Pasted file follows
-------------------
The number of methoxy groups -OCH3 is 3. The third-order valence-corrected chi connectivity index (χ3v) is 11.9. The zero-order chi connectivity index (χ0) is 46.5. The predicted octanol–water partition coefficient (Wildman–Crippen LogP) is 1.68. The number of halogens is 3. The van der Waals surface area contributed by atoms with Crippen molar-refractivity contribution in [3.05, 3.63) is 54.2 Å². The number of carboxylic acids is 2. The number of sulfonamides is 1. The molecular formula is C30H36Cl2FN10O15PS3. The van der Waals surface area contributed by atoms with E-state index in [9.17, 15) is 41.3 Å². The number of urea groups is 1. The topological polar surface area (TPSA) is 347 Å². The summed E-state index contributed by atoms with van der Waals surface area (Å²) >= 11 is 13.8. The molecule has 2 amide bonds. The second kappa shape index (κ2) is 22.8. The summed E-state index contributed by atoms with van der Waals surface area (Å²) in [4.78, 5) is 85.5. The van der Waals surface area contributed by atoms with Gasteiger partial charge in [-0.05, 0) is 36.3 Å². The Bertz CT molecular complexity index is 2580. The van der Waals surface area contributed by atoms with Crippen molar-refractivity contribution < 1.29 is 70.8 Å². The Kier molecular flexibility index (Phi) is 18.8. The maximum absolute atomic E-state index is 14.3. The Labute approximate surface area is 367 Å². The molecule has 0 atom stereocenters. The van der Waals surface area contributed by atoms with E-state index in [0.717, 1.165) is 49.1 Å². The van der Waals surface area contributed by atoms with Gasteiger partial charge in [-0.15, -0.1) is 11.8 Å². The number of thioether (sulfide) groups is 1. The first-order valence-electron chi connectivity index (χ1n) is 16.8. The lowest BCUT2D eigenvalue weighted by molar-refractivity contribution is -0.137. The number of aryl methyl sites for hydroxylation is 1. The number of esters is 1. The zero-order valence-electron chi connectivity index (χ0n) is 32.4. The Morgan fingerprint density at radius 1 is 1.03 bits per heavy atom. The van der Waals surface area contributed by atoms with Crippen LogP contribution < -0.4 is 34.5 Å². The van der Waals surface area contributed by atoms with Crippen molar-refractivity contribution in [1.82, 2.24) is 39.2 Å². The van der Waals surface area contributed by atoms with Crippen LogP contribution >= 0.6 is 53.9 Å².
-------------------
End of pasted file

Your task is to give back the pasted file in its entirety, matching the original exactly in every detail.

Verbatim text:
The number of methoxy groups -OCH3 is 3. The third-order valence-corrected chi connectivity index (χ3v) is 11.9. The zero-order chi connectivity index (χ0) is 46.5. The predicted octanol–water partition coefficient (Wildman–Crippen LogP) is 1.68. The number of halogens is 3. The van der Waals surface area contributed by atoms with Crippen molar-refractivity contribution in [3.05, 3.63) is 54.2 Å². The number of carboxylic acids is 2. The number of sulfonamides is 1. The molecular formula is C30H36Cl2FN10O15PS3. The van der Waals surface area contributed by atoms with E-state index in [9.17, 15) is 41.3 Å². The number of urea groups is 1. The topological polar surface area (TPSA) is 347 Å². The summed E-state index contributed by atoms with van der Waals surface area (Å²) >= 11 is 13.8. The molecule has 2 amide bonds. The second kappa shape index (κ2) is 22.8. The summed E-state index contributed by atoms with van der Waals surface area (Å²) in [4.78, 5) is 85.5. The van der Waals surface area contributed by atoms with Gasteiger partial charge in [-0.05, 0) is 36.3 Å². The Bertz CT molecular complexity index is 2580. The van der Waals surface area contributed by atoms with Crippen molar-refractivity contribution < 1.29 is 70.8 Å². The Kier molecular flexibility index (Phi) is 18.8. The maximum absolute atomic E-state index is 14.3. The Labute approximate surface area is 367 Å². The molecule has 0 atom stereocenters. The van der Waals surface area contributed by atoms with E-state index in [0.717, 1.165) is 49.1 Å². The van der Waals surface area contributed by atoms with Gasteiger partial charge in [-0.15, -0.1) is 11.8 Å². The number of thioether (sulfide) groups is 1. The first-order valence-electron chi connectivity index (χ1n) is 16.8. The lowest BCUT2D eigenvalue weighted by molar-refractivity contribution is -0.137. The number of aryl methyl sites for hydroxylation is 1. The number of esters is 1. The zero-order valence-electron chi connectivity index (χ0n) is 32.4. The Morgan fingerprint density at radius 1 is 1.03 bits per heavy atom. The van der Waals surface area contributed by atoms with Crippen LogP contribution < -0.4 is 34.5 Å². The van der Waals surface area contributed by atoms with Crippen molar-refractivity contribution in [1.82, 2.24) is 39.2 Å². The van der Waals surface area contributed by atoms with Crippen LogP contribution >= 0.6 is 53.9 Å².